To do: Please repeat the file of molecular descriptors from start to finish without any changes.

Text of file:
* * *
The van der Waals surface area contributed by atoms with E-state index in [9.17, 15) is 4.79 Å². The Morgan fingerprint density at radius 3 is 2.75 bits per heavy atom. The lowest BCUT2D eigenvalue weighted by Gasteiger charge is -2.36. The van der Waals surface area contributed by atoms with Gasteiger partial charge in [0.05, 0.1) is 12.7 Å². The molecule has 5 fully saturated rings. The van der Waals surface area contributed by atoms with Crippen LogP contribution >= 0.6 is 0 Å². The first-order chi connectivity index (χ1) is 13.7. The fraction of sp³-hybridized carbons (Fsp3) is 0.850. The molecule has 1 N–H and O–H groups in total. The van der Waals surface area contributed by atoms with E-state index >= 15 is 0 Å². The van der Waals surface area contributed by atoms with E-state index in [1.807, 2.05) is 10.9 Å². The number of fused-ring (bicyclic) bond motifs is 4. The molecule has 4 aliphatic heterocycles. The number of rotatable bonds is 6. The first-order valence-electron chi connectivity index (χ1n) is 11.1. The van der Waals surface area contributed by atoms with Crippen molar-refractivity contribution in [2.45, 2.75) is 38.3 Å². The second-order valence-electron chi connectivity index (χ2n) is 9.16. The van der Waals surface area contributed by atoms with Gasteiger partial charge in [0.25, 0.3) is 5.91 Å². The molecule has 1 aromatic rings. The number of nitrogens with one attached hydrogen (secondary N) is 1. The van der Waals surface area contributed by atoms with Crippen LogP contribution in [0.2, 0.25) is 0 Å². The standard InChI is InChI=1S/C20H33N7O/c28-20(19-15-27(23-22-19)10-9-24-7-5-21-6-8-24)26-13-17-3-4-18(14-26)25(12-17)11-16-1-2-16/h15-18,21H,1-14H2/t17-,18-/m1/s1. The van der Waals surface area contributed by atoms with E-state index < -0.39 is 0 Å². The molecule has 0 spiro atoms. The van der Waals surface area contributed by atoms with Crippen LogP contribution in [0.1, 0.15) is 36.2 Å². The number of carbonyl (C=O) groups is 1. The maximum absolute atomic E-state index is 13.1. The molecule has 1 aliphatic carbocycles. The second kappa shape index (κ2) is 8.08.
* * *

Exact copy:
The van der Waals surface area contributed by atoms with E-state index in [9.17, 15) is 4.79 Å². The Morgan fingerprint density at radius 3 is 2.75 bits per heavy atom. The lowest BCUT2D eigenvalue weighted by Gasteiger charge is -2.36. The van der Waals surface area contributed by atoms with Gasteiger partial charge in [0.05, 0.1) is 12.7 Å². The molecule has 5 fully saturated rings. The van der Waals surface area contributed by atoms with Crippen LogP contribution >= 0.6 is 0 Å². The first-order chi connectivity index (χ1) is 13.7. The fraction of sp³-hybridized carbons (Fsp3) is 0.850. The molecule has 1 N–H and O–H groups in total. The van der Waals surface area contributed by atoms with E-state index >= 15 is 0 Å². The van der Waals surface area contributed by atoms with E-state index in [1.807, 2.05) is 10.9 Å². The number of fused-ring (bicyclic) bond motifs is 4. The molecule has 4 aliphatic heterocycles. The number of rotatable bonds is 6. The first-order valence-electron chi connectivity index (χ1n) is 11.1. The van der Waals surface area contributed by atoms with Crippen molar-refractivity contribution in [2.45, 2.75) is 38.3 Å². The second-order valence-electron chi connectivity index (χ2n) is 9.16. The van der Waals surface area contributed by atoms with Gasteiger partial charge in [0.25, 0.3) is 5.91 Å². The molecule has 1 aromatic rings. The number of nitrogens with one attached hydrogen (secondary N) is 1. The van der Waals surface area contributed by atoms with Crippen LogP contribution in [0.2, 0.25) is 0 Å². The standard InChI is InChI=1S/C20H33N7O/c28-20(19-15-27(23-22-19)10-9-24-7-5-21-6-8-24)26-13-17-3-4-18(14-26)25(12-17)11-16-1-2-16/h15-18,21H,1-14H2/t17-,18-/m1/s1. The van der Waals surface area contributed by atoms with E-state index < -0.39 is 0 Å². The molecule has 0 spiro atoms. The van der Waals surface area contributed by atoms with Crippen LogP contribution in [0.1, 0.15) is 36.2 Å². The number of carbonyl (C=O) groups is 1. The maximum absolute atomic E-state index is 13.1. The molecule has 1 aliphatic carbocycles. The second kappa shape index (κ2) is 8.08.